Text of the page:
L’exploitation des faunes marines à Qal’at al-Bahreïn (île de Bahreïn, Golfe persique), du Bronze Ancien à l’époque islamique : Etude diachronique et comparaison avec les sites du Golfe

Abstract : Located on the island of Bahrain, the tell of Qal’at al-Bahrain was a main port occupying a strategic geographical position, in the middle of the Persian Gulf, between the Middle East and the rest of the Asian continent. Thanks to its coastal position, the site played during several millenia (from the 3rd millenium BC, until the 17th century AD), an important commercial and maritime role, between Mesopotamia, the Iranian and Arab coasts, Oman, the Indian sub-continent or the Far East.Excavated since nearly sixty years, this coastal settlement offers to the archaeologists an exceptional, unique stratigraphy in the Arabian Peninsula, which extends from the Early Dilmun (c. 2200 BC) to the Middle Islamic period (c. 13-16th centuries AD), and provides the opportunity to study and compare the successive occupations at the site. Beyond this regional reference status, Qal’at al-Bahrain presents by its monuments (residential, administrative, commercial, religious and military) a true testimony of the historical development of Dilmun, the most important culture of the ancient Gulf.The numerous architectural vestiges are associated with a diversified archaeological equipment (ceramic, metal, figurative art, inscriptions, seals, vegetal and faunal macro-remains, including a large number of fish remains). The present study is devoted to the fish remains unearthed during the various excavation seasons led by the French archaeological mission, from 1989 to 1996, then from 2000 to 2004, and completed by the results gathered at the time of the Danish excavations, carried out since the 1950s. The bone material, which is abundant and quite well preserved, allows a diachronic study of this sample.The determination of the fish bones reveals a constant spectrum of four families throughout the occupation of the site: Serranidae (groupers), Carangidae (carangues), Sparidae (seabream) and Lethrinidae (emperors). Their importance varies within each occupation and it is then interesting to note the correlation between the consumed species and the inhabitants of the site.If the Early Dilmun period shows a rather diversified spectrum, the arrival of the Kassites on the island (c. 1450 BC) suggests a much more directed fishing activity, with the capture of the emperors. It seems that there is a preference for this family. The following periods show again a more diversified spectrum, which increased at the time of the spread of Islam on the island. The consumed species approach those marketed then nowadays. This large variety is linked with a reduction in the sizes of the fishes, which can be explained by a new fishing territory and the capture of new species to diversify the fish consumption.In spite of these notable differences during occupations which can rely on the inhabitants and their food preference, it appears that the successive populations of Qal’at al-Bahrain exploited intensely the coastal resources and had a perfect knowledge of the marine environment and behaviours of the captured species.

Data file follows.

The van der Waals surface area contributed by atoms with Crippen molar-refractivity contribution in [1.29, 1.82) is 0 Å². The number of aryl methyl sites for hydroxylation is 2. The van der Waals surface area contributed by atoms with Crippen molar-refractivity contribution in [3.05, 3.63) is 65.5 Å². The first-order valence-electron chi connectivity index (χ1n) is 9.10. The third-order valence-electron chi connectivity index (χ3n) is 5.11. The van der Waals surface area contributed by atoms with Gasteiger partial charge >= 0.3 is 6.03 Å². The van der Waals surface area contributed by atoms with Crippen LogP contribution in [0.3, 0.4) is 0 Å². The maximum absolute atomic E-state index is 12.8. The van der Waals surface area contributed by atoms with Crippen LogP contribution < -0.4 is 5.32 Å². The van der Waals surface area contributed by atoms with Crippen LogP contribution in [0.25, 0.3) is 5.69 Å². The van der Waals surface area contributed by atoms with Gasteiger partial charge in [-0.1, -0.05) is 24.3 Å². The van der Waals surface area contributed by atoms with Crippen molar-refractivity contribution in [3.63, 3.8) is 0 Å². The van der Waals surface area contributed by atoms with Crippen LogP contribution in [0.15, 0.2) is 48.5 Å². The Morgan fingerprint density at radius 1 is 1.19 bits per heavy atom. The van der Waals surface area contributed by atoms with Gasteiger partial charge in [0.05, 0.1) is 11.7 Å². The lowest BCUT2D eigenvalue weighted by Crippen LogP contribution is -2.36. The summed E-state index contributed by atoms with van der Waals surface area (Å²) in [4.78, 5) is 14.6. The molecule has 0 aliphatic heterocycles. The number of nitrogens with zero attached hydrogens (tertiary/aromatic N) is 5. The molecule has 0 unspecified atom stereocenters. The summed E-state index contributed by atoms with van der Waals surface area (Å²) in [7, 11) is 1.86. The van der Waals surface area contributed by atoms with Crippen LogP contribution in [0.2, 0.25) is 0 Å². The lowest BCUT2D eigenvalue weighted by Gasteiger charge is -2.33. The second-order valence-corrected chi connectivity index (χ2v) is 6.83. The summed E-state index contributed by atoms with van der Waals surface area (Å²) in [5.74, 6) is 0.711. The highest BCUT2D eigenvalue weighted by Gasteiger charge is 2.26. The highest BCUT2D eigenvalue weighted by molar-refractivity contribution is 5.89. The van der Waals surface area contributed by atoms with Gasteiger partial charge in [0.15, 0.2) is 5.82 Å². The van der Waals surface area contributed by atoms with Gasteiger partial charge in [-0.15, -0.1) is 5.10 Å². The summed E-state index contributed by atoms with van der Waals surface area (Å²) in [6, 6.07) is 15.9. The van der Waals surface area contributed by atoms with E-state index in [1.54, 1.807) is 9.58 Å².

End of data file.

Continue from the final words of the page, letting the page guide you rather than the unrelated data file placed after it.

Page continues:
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Justine Vorenger. L’exploitation des faunes marines à Qal’at al-Bahreïn (île de Bahreïn, Golfe persique), du Bronze Ancien à l’époque islamique : Etude diachronique et comparaison avec les sites du Golfe. Archéologie et Préhistoire. Université de Lyon, 2017. Français. ⟨NNT : 2017LYSE2030⟩. ⟨tel-02309604⟩

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